Graphic of tickets with "The Disaster" printed on them. Credit: Olivia Frazier / Mustang News

Ticketmaster has caused several stirs online for inflated prices, glitches, site crashes, presale code drama and hour long waiting rooms. Taylor Swift’s “Eras Tour” presale showed the world just how incompetent Ticketmaster is. 

The problems continue because even though Ticketmaster has repeatedly displayed that they are unable to keep up with the large demand from users, there is no other entertainment company to turn to. The monopoly is crumbling under stress, but still remains the primary source of tickets. As excited as everyone is to see their favorite artists, especially after two years with no live music, the high prices and technical difficulties aren’t worth it. 

In 2010, Ticketmaster merged with Live Nation, and the two companies now work together under the name Live Nation Entertainment. Before the merger, Ticketmaster controlled tickets, while Live Nation controlled venues and artists. This merger resulted in Live Nation Entertainment becoming a monopoly over tickets for concerts, sports, stand up and other shows. 

The monopoly has been called out online by thousands of angry fans and politicians, including U.S. representative, Alexandria Ocasio-Cortez. The merger, while great for the company’s own benefit, has been detrimental to both artists and fans. The only reason Ticketmaster seems to be so careless about the insane amount of negative press they are receiving is because without legal intervention, no one has any other option. 

This past November, Ticketmaster experienced its biggest influx of customers on the website ever, when tickets for Taylor Swift’s “Eras Tour” dropped. 

The site crashed when millions of Swifties swarmed the site during presale. The sale was rescheduled for later during the day, but despite special presale codes necessary for the ticket drop, tickets sold out extremely quickly or were relisted for absurdly high prices. 

Fans went to social media to share their horrible experiences after waiting hours in line before being locked out of the sale or receiving no tickets at all. To top it all off, Ticketmaster revealed in a tweet only a few days later that they would not be holding a general ticket sale to the public, due to lack of inventory. 

Ticketmaster’s dynamic pricing allows for their prices to rise, as demand goes up. This system also keeps ticket prices hidden until they are up for sale. But when demand for artists like Bruce Springsteen and Taylor Swift is absurdly high, the ticket prices follow suit. 

Bruce Springsteen tickets sold on Ticketmaster reached the ridiculous price of $4,000 for floor seats. After hearing from my friends who waited multiple hours in line and skipped classes to attempt to get Taylor Swift Tickets, my first thought was why didn’t the artists set a price cap? This seems like a sensible suggestion, but Ticketmaster isn’t just the only option for fans, but for artists as well. 

The monopoly that the company holds on the entertainment world sets up artists that don’t want to work with them for failure. Live Nation Entertainment owns most of the venues across the United States and holds an unjustifiable amount of power over what artists can perform where. Without Ticketmaster, artists wouldn’t be able to perform at the degree that they wish to.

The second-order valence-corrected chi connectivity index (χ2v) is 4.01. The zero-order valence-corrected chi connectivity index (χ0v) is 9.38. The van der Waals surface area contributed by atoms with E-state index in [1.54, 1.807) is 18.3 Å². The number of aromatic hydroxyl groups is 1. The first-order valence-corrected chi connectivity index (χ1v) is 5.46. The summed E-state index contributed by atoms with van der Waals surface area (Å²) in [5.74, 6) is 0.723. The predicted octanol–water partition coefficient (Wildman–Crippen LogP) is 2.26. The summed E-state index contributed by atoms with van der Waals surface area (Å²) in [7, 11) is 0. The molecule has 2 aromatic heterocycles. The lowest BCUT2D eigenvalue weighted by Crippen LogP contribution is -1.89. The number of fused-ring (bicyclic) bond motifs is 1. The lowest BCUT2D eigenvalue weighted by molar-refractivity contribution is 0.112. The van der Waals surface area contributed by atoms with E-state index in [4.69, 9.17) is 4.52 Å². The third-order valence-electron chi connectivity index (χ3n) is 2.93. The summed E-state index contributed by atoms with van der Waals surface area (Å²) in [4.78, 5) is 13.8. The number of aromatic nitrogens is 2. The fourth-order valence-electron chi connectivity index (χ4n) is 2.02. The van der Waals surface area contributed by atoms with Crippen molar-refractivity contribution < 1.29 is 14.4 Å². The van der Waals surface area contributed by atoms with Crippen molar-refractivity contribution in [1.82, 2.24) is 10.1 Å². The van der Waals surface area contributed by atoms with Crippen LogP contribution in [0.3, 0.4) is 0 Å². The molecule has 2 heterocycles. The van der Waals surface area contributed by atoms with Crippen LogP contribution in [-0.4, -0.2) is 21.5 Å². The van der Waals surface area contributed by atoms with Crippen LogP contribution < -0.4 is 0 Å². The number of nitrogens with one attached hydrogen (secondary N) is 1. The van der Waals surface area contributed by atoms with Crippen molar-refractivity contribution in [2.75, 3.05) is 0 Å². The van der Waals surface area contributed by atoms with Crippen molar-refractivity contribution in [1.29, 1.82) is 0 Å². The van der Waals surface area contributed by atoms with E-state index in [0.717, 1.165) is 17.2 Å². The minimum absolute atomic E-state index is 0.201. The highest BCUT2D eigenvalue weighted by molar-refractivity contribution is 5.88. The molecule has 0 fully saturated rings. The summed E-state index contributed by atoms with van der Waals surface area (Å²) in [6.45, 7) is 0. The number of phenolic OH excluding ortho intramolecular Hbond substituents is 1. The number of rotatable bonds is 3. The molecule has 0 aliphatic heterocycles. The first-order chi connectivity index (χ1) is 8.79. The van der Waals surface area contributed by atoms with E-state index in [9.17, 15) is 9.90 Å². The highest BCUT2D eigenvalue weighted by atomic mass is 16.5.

On Jan. 23, the senate held a hearing regarding the issues in the ticketing business after more than two dozen Taylor Swift fans sued Ticketmaster

The hearing, in which multiple senators quoted lyrics from Swift’s songs, seems to be a common ground among Democrats and Republicans. If Democrats and Republicans are agreeing on something, it’s definitely a problem. A majority of senators disagree with the way Live Nation Entertainment functions, despite the company largely blaming their issues on bots. 

The only way for live entertainment to become accessible to fans and fair to artists is by Ticketmaster being broken up and eliminated as a monopoly. 

While there is a regulatory agreement placed on Live Nation Entertainment, the company has repeatedly violated its regulations. The agreement mandated Ticketmaster to license its software to a competitor and banned the company from targeting venues that avoided using Ticketmaster as their ticket service. Undoing the merger was placed on the table during the senate hearing, but was met by objections by the Live Nation representative, who continued to place blame on bots and dispute statistics senators produced. 

While harsher regulations and control of bots could slightly alter the ways in which the company controls the market, the only real way to release fans, artists and concert venues from the grasp Ticketmaster has on them is to break up the merger by legal force. Just like Connecticut Senator Richard Blumenthal said during the hearing, Ticketmaster needs to take a look in the mirror and say, “I’m the problem. It’s me.” 

On Feb. 1, Beyonce announced that her next tour, Renaissance World Tour will be happening later this year. The artist will likely draw millions of fans to the Ticketmaster site in anticipation for the presale and general public drop. Ticket sales start early tomorrow morning at 1 a.m. Pacific Time.

It will be interesting to see if Ticketmaster can act on their promises to do better, or if they will once again let down the fans of the artists they claim to support.